Category Archives: Hazing

The Results of Reform

Trud’s Mikhail Lukanin offered an interesting one last Wednesday . . . with help from other frequent commentators, he takes a swag at describing the results of Anatoliy Serdyukov’s nearly 4-year tenure as Defense Minister.

It’s interesting because it’s unclear if Lukanin’s article is intended to damn by faint praise, to be sarcastic, or was ordered by someone.  Maybe he intends to say these are just results, the good and the bad.

It’s easy to see some good in Lukanin’s first five, but his final three are pretty much unleavened.

The Army’s Become More Mobile

Lukanin quotes Vitaliy Shlykov:

“Until 2008, our army looked like fragments of the old, Soviet one, weighed down with heavy weapons, oriented toward global nuclear war with practically the entire world.”

He says even in the August war against Georgia the army was still “Soviet” — slow to stand up, with an archaic command and control structure.  But now the situation’s changed with mobile brigades that can answer an alert in 1 hour instead of days.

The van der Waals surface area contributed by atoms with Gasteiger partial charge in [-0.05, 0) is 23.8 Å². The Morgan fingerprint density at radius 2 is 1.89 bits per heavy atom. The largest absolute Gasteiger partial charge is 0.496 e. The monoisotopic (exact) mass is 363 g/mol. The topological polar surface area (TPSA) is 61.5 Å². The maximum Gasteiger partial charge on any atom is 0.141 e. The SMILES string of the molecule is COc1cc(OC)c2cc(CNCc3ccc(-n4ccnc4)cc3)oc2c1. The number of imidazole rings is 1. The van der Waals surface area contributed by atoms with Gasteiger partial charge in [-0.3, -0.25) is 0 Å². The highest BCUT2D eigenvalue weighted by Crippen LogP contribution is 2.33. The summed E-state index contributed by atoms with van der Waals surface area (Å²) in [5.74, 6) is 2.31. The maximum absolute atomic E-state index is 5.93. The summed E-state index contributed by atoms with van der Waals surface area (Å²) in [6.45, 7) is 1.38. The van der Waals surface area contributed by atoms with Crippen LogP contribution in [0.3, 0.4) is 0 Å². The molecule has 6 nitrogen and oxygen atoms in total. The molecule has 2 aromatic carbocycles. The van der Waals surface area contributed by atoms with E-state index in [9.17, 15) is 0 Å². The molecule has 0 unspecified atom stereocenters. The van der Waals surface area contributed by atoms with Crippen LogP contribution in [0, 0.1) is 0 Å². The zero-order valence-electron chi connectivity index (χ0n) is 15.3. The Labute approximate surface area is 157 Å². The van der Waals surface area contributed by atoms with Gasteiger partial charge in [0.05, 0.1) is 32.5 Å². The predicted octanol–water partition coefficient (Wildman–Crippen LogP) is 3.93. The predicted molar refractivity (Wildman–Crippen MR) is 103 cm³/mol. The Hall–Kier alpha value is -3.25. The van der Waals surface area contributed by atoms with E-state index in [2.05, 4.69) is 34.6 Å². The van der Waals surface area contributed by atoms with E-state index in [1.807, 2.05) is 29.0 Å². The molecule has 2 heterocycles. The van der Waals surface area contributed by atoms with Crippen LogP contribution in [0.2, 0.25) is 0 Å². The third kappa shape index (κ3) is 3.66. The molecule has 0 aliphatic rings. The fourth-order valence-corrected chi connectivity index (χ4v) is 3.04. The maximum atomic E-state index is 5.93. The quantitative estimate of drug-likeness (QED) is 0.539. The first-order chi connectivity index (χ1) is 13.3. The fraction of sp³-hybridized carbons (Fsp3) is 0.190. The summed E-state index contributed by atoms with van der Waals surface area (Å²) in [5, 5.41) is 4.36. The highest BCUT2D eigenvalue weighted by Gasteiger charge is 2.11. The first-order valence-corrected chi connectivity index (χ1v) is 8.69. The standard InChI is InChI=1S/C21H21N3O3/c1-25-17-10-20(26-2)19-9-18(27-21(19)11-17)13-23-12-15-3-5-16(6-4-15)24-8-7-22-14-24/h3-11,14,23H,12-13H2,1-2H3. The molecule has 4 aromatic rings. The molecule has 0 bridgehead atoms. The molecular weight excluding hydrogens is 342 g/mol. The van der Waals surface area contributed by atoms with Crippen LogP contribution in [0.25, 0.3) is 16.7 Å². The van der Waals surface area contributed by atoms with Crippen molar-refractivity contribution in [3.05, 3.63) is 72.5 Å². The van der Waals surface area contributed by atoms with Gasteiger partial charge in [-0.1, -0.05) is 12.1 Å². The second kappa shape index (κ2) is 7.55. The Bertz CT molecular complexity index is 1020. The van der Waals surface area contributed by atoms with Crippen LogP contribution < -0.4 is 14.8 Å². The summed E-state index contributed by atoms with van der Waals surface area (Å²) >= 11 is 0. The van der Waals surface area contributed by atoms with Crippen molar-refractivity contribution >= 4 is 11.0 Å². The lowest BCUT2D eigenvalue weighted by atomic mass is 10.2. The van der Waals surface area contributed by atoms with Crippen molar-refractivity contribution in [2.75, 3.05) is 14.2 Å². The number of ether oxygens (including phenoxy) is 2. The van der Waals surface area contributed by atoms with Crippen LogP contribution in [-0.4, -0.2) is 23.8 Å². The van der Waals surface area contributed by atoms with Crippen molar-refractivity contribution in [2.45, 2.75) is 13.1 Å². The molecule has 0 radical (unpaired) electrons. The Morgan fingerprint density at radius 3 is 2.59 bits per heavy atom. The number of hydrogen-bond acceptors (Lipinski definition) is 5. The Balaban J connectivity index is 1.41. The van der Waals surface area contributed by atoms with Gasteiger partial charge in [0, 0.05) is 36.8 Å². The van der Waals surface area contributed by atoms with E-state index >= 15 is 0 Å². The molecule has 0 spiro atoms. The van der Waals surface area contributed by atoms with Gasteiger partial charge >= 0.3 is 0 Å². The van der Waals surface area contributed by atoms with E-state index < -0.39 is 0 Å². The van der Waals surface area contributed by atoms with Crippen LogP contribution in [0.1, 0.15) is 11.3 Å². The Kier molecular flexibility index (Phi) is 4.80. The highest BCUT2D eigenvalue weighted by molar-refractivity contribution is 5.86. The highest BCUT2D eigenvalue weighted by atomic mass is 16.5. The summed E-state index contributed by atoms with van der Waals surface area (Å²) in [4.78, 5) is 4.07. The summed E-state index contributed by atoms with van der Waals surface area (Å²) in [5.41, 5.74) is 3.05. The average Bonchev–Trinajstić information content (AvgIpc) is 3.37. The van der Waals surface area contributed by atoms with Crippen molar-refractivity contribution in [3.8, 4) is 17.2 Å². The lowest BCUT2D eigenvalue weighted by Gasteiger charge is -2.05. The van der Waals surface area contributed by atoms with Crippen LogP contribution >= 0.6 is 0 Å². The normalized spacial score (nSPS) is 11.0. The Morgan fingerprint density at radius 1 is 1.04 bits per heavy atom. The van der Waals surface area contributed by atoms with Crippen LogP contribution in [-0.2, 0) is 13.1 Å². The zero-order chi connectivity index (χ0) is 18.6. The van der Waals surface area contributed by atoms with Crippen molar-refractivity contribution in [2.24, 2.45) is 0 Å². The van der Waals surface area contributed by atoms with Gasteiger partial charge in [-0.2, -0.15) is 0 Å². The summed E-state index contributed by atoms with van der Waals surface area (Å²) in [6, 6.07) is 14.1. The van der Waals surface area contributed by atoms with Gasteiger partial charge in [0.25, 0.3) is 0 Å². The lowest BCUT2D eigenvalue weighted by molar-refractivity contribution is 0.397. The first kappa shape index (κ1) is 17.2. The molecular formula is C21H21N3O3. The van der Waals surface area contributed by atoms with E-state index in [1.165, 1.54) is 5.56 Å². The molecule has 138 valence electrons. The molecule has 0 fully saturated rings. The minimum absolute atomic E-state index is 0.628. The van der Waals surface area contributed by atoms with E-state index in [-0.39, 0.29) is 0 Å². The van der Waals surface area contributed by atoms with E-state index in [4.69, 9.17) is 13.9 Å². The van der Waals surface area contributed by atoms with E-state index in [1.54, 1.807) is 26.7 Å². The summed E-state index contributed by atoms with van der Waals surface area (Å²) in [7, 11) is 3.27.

The Army’s Rid Itself of the Spirit of the Barracks

Valentina Melnikova tells Lukanin that the soldier’s life has changed cardinally under Serdyukov.  She says, until recently, one-third of soldiers were typically involved in nonmilitary work every day.  Now soldiers are gradually being freed from such duties as commercial firms take them on.

New Equipment Has Come to the Troops

Lukanin writes that finally a start’s been given to the largest rearmament of the army in post-Soviet times.  One that will take new weapons and equipment from about 10 percent of today’s inventory to 90-100 percent [official sources only claim 70 percent] by 2020.